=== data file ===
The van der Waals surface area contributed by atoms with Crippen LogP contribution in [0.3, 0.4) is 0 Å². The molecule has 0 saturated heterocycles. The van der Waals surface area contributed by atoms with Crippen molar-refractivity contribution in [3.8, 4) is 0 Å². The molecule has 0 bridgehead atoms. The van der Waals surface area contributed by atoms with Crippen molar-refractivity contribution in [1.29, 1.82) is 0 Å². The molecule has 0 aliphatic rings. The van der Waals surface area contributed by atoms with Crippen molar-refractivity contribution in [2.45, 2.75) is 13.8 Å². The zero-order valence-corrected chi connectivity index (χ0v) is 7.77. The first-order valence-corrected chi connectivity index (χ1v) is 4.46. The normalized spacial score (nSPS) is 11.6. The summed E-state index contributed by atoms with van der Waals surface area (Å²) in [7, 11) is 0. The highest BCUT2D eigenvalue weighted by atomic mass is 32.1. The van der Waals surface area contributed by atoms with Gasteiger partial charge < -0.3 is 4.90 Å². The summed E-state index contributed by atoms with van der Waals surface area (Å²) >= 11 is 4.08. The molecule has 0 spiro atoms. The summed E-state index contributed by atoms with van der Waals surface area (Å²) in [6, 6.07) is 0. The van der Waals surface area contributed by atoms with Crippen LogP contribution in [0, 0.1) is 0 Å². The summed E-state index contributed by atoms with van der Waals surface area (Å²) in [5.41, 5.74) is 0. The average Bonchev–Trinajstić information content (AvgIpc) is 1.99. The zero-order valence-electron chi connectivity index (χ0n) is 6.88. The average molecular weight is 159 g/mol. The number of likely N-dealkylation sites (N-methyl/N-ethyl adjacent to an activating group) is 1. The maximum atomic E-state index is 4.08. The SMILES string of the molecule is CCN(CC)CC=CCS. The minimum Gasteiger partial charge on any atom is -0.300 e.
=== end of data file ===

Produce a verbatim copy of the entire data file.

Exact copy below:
The van der Waals surface area contributed by atoms with Crippen LogP contribution in [0.3, 0.4) is 0 Å². The molecule has 0 saturated heterocycles. The van der Waals surface area contributed by atoms with Crippen molar-refractivity contribution in [3.8, 4) is 0 Å². The molecule has 0 bridgehead atoms. The van der Waals surface area contributed by atoms with Crippen molar-refractivity contribution in [1.29, 1.82) is 0 Å². The molecule has 0 aliphatic rings. The van der Waals surface area contributed by atoms with Crippen molar-refractivity contribution in [2.45, 2.75) is 13.8 Å². The zero-order valence-corrected chi connectivity index (χ0v) is 7.77. The first-order valence-corrected chi connectivity index (χ1v) is 4.46. The normalized spacial score (nSPS) is 11.6. The summed E-state index contributed by atoms with van der Waals surface area (Å²) in [7, 11) is 0. The highest BCUT2D eigenvalue weighted by atomic mass is 32.1. The van der Waals surface area contributed by atoms with Gasteiger partial charge < -0.3 is 4.90 Å². The summed E-state index contributed by atoms with van der Waals surface area (Å²) >= 11 is 4.08. The molecule has 0 spiro atoms. The summed E-state index contributed by atoms with van der Waals surface area (Å²) in [6, 6.07) is 0. The van der Waals surface area contributed by atoms with Crippen LogP contribution in [0, 0.1) is 0 Å². The summed E-state index contributed by atoms with van der Waals surface area (Å²) in [5.41, 5.74) is 0. The average Bonchev–Trinajstić information content (AvgIpc) is 1.99. The zero-order valence-electron chi connectivity index (χ0n) is 6.88. The average molecular weight is 159 g/mol. The number of likely N-dealkylation sites (N-methyl/N-ethyl adjacent to an activating group) is 1. The maximum atomic E-state index is 4.08. The SMILES string of the molecule is CCN(CC)CC=CCS. The minimum Gasteiger partial charge on any atom is -0.300 e.